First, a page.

Despite the high average age, a significantly lower proportion of individuals over 60 years of age was observed among patients with RfH, despite the trend for longer time of SAH diagnosis among them. Similar findings have been described in other studies.14,15,27 These data are probably associated with the possible mechanisms involved in the pathophysiology of RfH, attributing to this group of individuals characteristics that imply in the earlier development and greater severity of SAH.
Regarding the predominance of females, based on the ALLHAT study, Cushman et al.28 found greater difficulty in

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Table 1 – Sociodemographic and clinical characteristics of patients seen at a referral center, according to resistant or refractory hypertension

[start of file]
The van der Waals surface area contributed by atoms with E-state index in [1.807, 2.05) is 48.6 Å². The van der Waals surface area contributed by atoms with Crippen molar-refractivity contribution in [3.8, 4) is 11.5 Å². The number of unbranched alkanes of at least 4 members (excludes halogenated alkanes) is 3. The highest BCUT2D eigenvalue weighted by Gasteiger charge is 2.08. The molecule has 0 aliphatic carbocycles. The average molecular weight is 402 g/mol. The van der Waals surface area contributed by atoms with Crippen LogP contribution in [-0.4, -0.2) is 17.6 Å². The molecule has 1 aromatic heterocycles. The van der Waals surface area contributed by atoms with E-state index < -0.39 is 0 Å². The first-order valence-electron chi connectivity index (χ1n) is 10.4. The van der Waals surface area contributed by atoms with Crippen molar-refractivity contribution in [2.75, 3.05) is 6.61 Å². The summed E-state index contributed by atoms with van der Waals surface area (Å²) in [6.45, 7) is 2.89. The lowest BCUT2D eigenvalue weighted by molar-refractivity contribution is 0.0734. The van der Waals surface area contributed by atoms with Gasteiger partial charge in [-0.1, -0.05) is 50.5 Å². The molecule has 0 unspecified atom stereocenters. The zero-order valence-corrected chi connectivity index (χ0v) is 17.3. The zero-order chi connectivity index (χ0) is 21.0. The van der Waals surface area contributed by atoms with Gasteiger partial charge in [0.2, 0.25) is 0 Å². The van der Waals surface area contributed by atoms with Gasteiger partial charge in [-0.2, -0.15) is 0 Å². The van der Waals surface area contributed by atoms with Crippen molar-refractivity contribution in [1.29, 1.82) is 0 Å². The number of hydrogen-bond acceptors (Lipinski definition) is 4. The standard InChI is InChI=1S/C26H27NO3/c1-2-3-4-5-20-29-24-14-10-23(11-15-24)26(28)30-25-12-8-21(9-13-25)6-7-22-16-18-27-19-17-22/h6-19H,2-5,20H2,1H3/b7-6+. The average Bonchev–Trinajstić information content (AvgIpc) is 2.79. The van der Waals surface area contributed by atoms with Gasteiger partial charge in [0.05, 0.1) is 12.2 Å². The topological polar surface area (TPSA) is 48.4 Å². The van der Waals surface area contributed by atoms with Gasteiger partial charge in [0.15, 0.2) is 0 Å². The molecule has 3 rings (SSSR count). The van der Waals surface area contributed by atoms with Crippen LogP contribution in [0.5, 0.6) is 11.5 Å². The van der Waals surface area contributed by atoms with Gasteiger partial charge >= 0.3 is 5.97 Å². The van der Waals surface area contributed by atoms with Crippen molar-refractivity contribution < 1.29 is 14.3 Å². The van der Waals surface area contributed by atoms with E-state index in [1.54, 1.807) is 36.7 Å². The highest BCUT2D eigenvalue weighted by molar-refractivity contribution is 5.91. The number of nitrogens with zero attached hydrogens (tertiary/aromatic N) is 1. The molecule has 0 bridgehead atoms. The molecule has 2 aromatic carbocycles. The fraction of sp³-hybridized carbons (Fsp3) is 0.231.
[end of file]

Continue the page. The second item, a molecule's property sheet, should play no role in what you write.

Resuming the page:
Hypertension

Characteristics

RH

RfH

N

%

%

%

p-value

Age (years) Up to 60 60 or more

69

46.9

38.0

59.2

75

51.0

62.0

40.8

0.012*

Gender Male Female

46

31.3

32.9

31.0

100

68.7

67.1

69.0

0.724

Ethnicity White Black Brown

12

8.2

12.9

4.3

60

40.8

41.4

41.4

70

47.6

45.7

54.3

0.17†

BMI (kg/m2) Not obese Obese

86

58.5

62.3

61.2

53

36.1

37.7

38.8

0.898‡

Diabetes Mellitus No Yes

86

58.9

56.9

69.0

50

34.2

43.1

31.0

0.144

Smoking No Yes

87

59.6

58.2

63.9

54

37.0

41.8

36.1

0.869

Dyslipidemia No Yes

34

23.1

33.3

16.2

102

69.4

66.7

83.8

0.021

GFR<60mL/min No Yes

79

54.1

65.5

65.6

41

34.2

34.5

34.4

0.275

Framingham’s risk score Low risk Moderate/high risk

45

30.8

31.3

33.8

89

61.0

68.7

66.2

0.753§

Adherence to therapy (MMAS 8)

Low

44

Moderate/High

89

30.1

33.8

32.4

61.0

66.2

67.6

0.855//

Previous AMI No Yes

104

71.2

78.5

77.9

29

19.9

21.5

22.1

0.942

Previous stroke No Yes